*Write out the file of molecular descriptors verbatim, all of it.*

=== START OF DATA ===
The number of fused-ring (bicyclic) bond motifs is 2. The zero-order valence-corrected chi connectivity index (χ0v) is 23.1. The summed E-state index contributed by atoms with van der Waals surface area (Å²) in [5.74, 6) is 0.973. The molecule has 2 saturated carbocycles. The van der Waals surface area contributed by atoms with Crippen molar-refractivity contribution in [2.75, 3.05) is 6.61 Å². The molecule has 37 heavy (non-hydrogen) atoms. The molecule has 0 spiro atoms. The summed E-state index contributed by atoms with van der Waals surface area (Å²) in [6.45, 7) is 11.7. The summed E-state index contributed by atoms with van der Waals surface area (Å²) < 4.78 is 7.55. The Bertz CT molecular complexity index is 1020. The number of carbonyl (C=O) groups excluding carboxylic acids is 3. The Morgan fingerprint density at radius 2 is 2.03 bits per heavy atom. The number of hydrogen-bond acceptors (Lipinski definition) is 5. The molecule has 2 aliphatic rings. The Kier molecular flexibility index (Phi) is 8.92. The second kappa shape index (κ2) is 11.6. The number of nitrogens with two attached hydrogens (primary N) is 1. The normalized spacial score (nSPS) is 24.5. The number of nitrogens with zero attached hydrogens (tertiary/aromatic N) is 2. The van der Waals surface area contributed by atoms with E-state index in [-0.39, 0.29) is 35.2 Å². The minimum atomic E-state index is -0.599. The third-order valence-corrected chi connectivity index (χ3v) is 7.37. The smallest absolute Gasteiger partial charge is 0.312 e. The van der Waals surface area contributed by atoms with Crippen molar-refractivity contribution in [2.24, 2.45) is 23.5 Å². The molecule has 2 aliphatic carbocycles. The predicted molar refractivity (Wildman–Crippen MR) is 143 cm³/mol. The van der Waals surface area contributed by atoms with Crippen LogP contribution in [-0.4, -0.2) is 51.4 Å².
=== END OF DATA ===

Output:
The number of fused-ring (bicyclic) bond motifs is 2. The zero-order valence-corrected chi connectivity index (χ0v) is 23.1. The summed E-state index contributed by atoms with van der Waals surface area (Å²) in [5.74, 6) is 0.973. The molecule has 2 saturated carbocycles. The van der Waals surface area contributed by atoms with Crippen molar-refractivity contribution in [2.75, 3.05) is 6.61 Å². The molecule has 37 heavy (non-hydrogen) atoms. The molecule has 0 spiro atoms. The summed E-state index contributed by atoms with van der Waals surface area (Å²) in [6.45, 7) is 11.7. The summed E-state index contributed by atoms with van der Waals surface area (Å²) < 4.78 is 7.55. The Bertz CT molecular complexity index is 1020. The number of carbonyl (C=O) groups excluding carboxylic acids is 3. The Morgan fingerprint density at radius 2 is 2.03 bits per heavy atom. The number of hydrogen-bond acceptors (Lipinski definition) is 5. The molecule has 2 aliphatic rings. The Kier molecular flexibility index (Phi) is 8.92. The second kappa shape index (κ2) is 11.6. The number of nitrogens with two attached hydrogens (primary N) is 1. The normalized spacial score (nSPS) is 24.5. The number of nitrogens with zero attached hydrogens (tertiary/aromatic N) is 2. The van der Waals surface area contributed by atoms with E-state index in [-0.39, 0.29) is 35.2 Å². The minimum atomic E-state index is -0.599. The third-order valence-corrected chi connectivity index (χ3v) is 7.37. The smallest absolute Gasteiger partial charge is 0.312 e. The van der Waals surface area contributed by atoms with Crippen molar-refractivity contribution in [2.24, 2.45) is 23.5 Å². The molecule has 2 aliphatic carbocycles. The predicted molar refractivity (Wildman–Crippen MR) is 143 cm³/mol. The van der Waals surface area contributed by atoms with Crippen LogP contribution in [-0.4, -0.2) is 51.4 Å².